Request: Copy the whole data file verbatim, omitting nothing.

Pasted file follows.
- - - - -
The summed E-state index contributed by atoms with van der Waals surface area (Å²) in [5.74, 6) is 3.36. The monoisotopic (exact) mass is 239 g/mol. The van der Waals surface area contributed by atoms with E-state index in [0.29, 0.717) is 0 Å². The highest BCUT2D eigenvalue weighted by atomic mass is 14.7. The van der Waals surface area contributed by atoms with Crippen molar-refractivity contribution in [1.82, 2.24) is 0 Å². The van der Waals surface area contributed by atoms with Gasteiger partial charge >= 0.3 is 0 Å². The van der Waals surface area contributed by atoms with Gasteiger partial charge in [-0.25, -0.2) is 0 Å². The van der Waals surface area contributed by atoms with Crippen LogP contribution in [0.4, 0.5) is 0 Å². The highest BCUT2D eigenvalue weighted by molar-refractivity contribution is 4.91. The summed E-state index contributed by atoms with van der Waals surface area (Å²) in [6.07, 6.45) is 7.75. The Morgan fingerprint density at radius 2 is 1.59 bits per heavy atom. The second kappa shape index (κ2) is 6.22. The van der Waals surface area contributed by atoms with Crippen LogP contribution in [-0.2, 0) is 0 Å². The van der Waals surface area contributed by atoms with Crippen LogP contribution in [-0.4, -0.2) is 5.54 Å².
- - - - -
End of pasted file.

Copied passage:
The summed E-state index contributed by atoms with van der Waals surface area (Å²) in [5.74, 6) is 3.36. The monoisotopic (exact) mass is 239 g/mol. The van der Waals surface area contributed by atoms with E-state index in [0.29, 0.717) is 0 Å². The highest BCUT2D eigenvalue weighted by atomic mass is 14.7. The van der Waals surface area contributed by atoms with Crippen molar-refractivity contribution in [1.82, 2.24) is 0 Å². The van der Waals surface area contributed by atoms with Gasteiger partial charge >= 0.3 is 0 Å². The van der Waals surface area contributed by atoms with Gasteiger partial charge in [-0.25, -0.2) is 0 Å². The van der Waals surface area contributed by atoms with Crippen LogP contribution in [0.4, 0.5) is 0 Å². The highest BCUT2D eigenvalue weighted by molar-refractivity contribution is 4.91. The summed E-state index contributed by atoms with van der Waals surface area (Å²) in [6.07, 6.45) is 7.75. The Morgan fingerprint density at radius 2 is 1.59 bits per heavy atom. The second kappa shape index (κ2) is 6.22. The van der Waals surface area contributed by atoms with Crippen LogP contribution in [-0.2, 0) is 0 Å². The van der Waals surface area contributed by atoms with Crippen LogP contribution in [-0.4, -0.2) is 5.54 Å².